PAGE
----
Last Christmas, my friend Susie was extraordinarily pregnant with twins. Judging from her sudden circumference, each baby promised to weigh at least 19 pounds, and she still had another month to go. Her doctor ordered bed rest, which meant sending her husband (who has never worn matching socks simultaneously) and her teenage son (whose tattoo is misspelled) out looking for a Christmas tree without adult supervision.
The guys, in their manliness, wanted to hunt down a live tree from a real forest with a real axe on a 23-degree day. Susie voted for a plastic tree grown in Taiwan, believing that her men would be safer hunting in the wilds of Kmart. The guys’ “environmentally friendly” argument eventually won, mostly because Susie was chained to the couch.
“Just be careful, and don’t get anything too big,” she urged as they left.
Pretty soon, the boys returned with a 12-foot tree destined for a room with 8-foot ceilings. Susie, who was under orders to stay calm, buried her head in the pillows during the ensuing wrestling match.
Family bonding takes on new meaning when two or more relatives unite to coax a large, reluctant spruce into a wobbly, circa-1978 tree stand—and then dispute its most aesthetic placement. That can’t always be accomplished without bloodshed.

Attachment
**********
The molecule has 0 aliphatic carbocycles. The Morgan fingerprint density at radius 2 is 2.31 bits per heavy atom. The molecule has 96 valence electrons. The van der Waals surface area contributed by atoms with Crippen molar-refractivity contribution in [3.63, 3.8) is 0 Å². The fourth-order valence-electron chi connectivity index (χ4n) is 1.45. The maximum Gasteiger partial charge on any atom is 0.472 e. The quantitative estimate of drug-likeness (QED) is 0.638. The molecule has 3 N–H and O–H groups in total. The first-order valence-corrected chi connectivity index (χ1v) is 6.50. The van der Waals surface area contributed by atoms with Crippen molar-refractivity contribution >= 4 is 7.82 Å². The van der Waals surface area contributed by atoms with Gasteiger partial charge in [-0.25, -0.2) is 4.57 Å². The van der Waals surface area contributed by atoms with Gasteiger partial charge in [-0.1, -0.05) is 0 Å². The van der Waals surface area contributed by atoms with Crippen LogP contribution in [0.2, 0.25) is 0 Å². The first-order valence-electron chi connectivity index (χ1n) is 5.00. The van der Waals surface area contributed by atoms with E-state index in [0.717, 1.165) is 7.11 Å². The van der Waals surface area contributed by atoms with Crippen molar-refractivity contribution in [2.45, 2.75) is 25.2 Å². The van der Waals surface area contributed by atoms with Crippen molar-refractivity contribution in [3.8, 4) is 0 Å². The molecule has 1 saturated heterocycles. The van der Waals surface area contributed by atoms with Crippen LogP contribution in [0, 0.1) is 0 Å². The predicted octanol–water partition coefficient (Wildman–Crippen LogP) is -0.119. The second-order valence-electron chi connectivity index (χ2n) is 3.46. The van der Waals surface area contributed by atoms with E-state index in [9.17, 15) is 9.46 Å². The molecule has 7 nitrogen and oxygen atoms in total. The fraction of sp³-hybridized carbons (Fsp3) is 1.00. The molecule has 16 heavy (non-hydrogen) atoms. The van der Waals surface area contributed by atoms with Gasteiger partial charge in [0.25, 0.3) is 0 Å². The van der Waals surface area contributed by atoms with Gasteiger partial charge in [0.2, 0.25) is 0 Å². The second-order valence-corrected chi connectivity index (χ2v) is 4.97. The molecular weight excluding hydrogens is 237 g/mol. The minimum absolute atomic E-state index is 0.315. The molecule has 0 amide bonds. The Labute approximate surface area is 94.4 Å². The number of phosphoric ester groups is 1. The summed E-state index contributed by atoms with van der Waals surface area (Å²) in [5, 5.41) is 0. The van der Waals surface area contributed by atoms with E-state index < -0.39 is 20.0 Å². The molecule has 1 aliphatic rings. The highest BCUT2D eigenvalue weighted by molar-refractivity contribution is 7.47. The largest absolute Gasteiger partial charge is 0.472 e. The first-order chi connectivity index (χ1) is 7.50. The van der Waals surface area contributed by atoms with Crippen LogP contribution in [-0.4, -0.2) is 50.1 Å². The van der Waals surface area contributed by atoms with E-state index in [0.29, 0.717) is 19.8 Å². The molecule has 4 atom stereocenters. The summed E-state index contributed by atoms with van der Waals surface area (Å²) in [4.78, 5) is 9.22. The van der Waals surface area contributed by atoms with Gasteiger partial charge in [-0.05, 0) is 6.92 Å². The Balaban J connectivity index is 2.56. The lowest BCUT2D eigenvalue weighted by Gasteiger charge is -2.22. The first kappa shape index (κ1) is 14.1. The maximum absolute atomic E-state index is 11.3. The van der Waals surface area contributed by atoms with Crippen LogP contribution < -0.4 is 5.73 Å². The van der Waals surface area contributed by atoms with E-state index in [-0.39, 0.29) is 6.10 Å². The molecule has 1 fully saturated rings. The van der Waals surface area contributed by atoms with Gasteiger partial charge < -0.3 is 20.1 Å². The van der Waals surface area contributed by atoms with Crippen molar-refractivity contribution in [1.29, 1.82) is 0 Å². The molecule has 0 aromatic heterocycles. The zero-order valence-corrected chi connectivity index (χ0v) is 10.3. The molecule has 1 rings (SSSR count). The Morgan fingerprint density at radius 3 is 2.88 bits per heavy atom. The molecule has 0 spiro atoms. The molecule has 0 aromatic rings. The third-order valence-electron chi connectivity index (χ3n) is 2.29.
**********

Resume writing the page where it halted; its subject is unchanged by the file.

One football game and a few eggnogs later, the tree was deemed tinsel-ready and the joyous spirit of Christmas was restored to Susie’s household. That’s when the first fly appeared.
“How is that possible?” Susie asked. “It’s snowing out.”
The men chased after the fly, only to find it had called in reinforcements. On closer inspection, these were not regular flies. They were horseflies from eggs that hitched their way in on the tree.
Within minutes, zillions of newly hatched flies covered the ceilings and drapes. They buzzed overhead, forming squadrons to engage Susie’s husband in aerial battle. He swatted bravely but was hopelessly outnumbered.
Susie was not supposed to get upset, even if horseflies happened to be eating her alive. So she opted for going berserk and screaming at the top of her lungs. Her valiant son leaped on the sofa, wielding his Dyson at the swarming invaders to protect his pregnant mother (who was still on it). Her husband grabbed his Shop-Vac to do battle with the flies on the drapes, but the hordes weren’t backing down.
About two hours later, when the invasion was more or less contained, the family assessed collateral damage. Drapes were tattered; shades were torn; carpets were soaked with tree sap; and the walls were covered with bug guts. Norman Rockwell never painted this particular holiday scene.
“Where exactly did you guys get that tree?” Susie demanded.
“Well, it was awfully cold, so we decided to get it from the farm across town,” her son said.
“You mean the horse farm?” she squealed.
No one answered, but they didn’t have to. The guys reluctantly escorted their tree to the curb and set off to find a plastic replacement—the kind Susie wanted in the first place.
Environmental impact aside, it’s a small price to pay for good will toward men.
Jan A. Igoe owes a huge thank you to reader Susie Z., whose Christmas adventure was too good not to share. She wishes all our readers a Merry Christmas and Happy New Year. Write Jan here.